Super PACs Are for Republicans, Campaign Cash Is for Democrats

Bernie Sanders has raised more for his campaign than any Republican, including Jeb Bush—and other lessons from presidential fundraising disclosures.

Dave Kaup / Reuters

Here’s perhaps the most peculiar statistic from the latest round of Federal Election Commission filings: Bernie Sanders’s campaign for president has raised more money than any Republican candidate’s campaign. That’s right—his $15.2 million haul is more than even the $11.4 million Jeb Bush’s organization has pulled in. Only fellow Democrat Hillary Clinton’s breathtaking $47.5 million beats it (and more than quadruples Bush’s take).

As you may have guessed, there’s an asterisk. Pretty much any tally places Jeb Bush ahead of the rest of the entire field with more than $114 million, thanks to the nine-digit total that Right to Rise, the super PAC supporting him, brought in. It’s no secret that Republicans embraced the post-Citizens United world of super PACs faster than Democrats, but the filings released this week are the most important demonstration of that fact and how it’s likely to play out in this election. (The New York Times has a great tally.)

During the 2012 campaign, President Obama reluctantly and tardily embraced a super PAC created to back his campaign. He had been critical of the new landscape of campaign funding, but decided it was essential to compete with Mitt Romney. Hillary Clinton seems to be offering a modified version of that approach: She called for a constitutional amendment to reverse Citizens United, but she has also been faster to embrace the aid of Priorities USA—the same super PAC that backed Obama—in the 2016 election. Sanders, a longtime campaign-finance reformer, has ruled out super-PAC support.

Priorities has raised a decent sum toward Clinton’s effort—$15.6 million, which is more than what several Republican candidates’ super PACs have. It’s also less than several others. Priorities has struggled to get its fundraising on track, and has dealt with some internal personnel turbulence. Priorities will continue to fundraise, and Clinton is also sure to benefit from major outside expenditures from unions. But she seems to be on track to run a traditional campaign, with most functions centralized in her Brooklyn office.

That forms a sharp contrast with Bush, whose super-PAC fundraising vastly dwarfs his campaign cash (and also easily passes the $100 million mark some speculated he wouldn’t make by July 1). Bush has effectively decided to farm out many of the traditional functions of a campaign to Right to Rise. Most notably, longtime strategist and close confidant Mike Murphy is working for Right to Rise, rather than the Bush campaign.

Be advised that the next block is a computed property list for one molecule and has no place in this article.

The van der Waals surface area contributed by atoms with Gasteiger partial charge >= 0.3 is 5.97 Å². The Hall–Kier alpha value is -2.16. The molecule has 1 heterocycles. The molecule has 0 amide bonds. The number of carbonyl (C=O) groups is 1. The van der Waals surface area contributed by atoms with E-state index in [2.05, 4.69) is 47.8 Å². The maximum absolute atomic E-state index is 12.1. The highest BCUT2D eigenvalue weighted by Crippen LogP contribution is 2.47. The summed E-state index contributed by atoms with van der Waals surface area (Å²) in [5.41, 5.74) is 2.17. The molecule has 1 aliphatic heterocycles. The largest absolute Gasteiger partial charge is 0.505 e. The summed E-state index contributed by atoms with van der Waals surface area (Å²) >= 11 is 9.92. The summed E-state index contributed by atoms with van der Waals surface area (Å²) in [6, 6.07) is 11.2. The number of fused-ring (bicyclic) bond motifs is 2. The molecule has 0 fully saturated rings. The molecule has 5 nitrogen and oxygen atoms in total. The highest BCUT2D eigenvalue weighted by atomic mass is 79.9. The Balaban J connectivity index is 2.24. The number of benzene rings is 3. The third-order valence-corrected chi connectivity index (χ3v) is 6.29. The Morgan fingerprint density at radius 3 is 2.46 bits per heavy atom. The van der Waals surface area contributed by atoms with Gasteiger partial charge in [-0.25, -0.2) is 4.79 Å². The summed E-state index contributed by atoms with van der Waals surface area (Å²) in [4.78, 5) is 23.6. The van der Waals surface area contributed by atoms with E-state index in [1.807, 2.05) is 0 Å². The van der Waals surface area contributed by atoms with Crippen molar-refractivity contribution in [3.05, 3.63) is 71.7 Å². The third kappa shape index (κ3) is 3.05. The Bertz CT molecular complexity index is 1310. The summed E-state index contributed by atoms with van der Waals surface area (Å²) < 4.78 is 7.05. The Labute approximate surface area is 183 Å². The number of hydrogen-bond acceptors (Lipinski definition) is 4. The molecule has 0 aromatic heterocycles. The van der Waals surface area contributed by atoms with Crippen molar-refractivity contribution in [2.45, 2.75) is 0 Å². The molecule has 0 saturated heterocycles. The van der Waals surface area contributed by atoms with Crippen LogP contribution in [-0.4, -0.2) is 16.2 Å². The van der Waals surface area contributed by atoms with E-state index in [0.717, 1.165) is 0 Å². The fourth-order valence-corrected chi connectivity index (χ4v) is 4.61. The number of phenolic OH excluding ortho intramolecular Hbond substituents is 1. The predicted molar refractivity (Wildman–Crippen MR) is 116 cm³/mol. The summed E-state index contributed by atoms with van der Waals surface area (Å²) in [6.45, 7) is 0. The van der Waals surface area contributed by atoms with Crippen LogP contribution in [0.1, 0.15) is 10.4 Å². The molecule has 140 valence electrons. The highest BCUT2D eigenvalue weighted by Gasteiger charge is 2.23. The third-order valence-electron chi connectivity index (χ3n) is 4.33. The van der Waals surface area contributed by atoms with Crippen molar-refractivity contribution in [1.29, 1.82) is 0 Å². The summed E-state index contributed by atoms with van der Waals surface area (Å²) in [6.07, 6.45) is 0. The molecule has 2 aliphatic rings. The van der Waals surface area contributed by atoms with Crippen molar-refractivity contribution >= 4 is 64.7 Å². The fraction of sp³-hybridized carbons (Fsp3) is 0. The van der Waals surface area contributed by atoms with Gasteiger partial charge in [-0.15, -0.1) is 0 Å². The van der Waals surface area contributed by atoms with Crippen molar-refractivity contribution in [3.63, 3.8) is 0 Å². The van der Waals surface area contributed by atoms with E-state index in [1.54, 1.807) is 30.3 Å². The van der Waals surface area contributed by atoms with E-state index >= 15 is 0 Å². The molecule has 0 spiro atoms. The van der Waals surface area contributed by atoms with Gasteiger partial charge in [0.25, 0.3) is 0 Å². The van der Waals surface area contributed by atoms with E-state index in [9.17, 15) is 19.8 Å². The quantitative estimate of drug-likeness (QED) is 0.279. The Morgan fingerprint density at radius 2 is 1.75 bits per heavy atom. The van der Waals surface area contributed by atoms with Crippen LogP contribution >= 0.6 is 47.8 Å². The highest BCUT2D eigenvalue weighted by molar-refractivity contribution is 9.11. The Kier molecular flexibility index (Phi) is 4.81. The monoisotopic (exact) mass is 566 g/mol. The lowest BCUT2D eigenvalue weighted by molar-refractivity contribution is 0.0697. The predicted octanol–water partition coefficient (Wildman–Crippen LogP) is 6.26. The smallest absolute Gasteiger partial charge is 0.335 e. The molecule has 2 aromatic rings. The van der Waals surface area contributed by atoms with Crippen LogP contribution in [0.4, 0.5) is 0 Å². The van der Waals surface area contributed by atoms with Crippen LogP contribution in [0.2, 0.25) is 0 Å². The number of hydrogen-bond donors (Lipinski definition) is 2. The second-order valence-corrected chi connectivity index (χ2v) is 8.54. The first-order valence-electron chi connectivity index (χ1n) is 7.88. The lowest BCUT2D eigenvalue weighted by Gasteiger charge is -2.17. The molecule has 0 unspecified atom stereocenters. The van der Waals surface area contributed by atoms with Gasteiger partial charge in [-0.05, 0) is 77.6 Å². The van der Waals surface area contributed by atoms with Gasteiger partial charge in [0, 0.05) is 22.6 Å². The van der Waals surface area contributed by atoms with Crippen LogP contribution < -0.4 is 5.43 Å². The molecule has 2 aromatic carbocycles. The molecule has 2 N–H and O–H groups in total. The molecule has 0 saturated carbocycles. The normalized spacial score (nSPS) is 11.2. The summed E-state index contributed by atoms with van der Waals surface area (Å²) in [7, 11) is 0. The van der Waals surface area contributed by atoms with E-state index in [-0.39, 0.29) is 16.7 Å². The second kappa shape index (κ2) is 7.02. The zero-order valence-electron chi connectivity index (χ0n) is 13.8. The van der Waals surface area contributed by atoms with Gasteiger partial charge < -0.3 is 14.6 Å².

The benefit of super PACs is that they don’t have to obey the same legal limits on how much donors can give. The disadvantage is that, at least in theory and law, they’re barred from coordinating with the candidates, making them potentially unwieldy allies. In practice, the fact that candidates are capable of farming essential functions out to “their” super PACs, and feel comfortable doing so, shows the farcical nature of the laws.

Perhaps the most extreme example of this practice is Carly Fiorina, who has surrendered a range of tasks, including rebutting negative media and building a ground game, to CARLY for America. (The group was originally “Carly for America,” but was forced to change its name to include a backronym—whatever campaign-finance laws can’t or won’t stop, they still don’t allow super PACs to use a candidate’s name.) As my National Journal colleague Shane Goldmacher reported, that creates some odd situations—like Fiorina herself only learning of an endorsement when CARLY announced it publicly. CARLY has raised $3.4 million, twice what her campaign has brought in.

The other important thing about super PACs is they make the Republican undercard look significantly different than polls and press might have suggested. Besides Bush, the top tier of GOP hopefuls is generally considered to include Marco Rubio and Scott Walker, and if one is feeling trollish and paying attention only to polling, Donald Trump. But who, among the dozen or so other candidates, is a serious contender?

Most handicappers give Ted Cruz little chance in the presidential race. Rick Perry has generally been dismissed as last cycle’s model. It’s true that Perry’s campaign fundraising is dangerously anemic—barely pushing past a million bucks—but his super PAC raised $16.8 million, placing him fifth overall among candidates (though his $17.9 million is far, far behind fourth-place Marco Rubio’s $40.7 million). Cruz is third overall with $52.3 million, with $38 million of that from his super PACs. That gives the Texas senator a power boost.

Ben Carson, on the other hand, raised an eyepopping amount for a first-time candidate—$10.6 million, most of it from small donors. That shows his grassroots appeal. But his burn rate, the amount of money spent, is very high. His super PACs haven’t released numbers, but they’re reportedly a mess, meaning he’s probably not going much of anywhere.

The other headscratcher on the list is Rand Paul. There are no pro-Paul super PAC figures yet, but he’s only raised $6.9 million for his campaign, trailing even Carson. Unlike Carson, however, Paul is an experienced candidate, a U.S. senator, and should benefit from the political network created by his father, Ron Paul. Erick Erickson goes into some detail about the numbers, asking what went wrong. One problem for Paul is that he’s been unable to find a billionaire backer, and his plans to enlist Peter Thiel or another libertarian-leaning Silicon Valley mogul have been unsuccessful.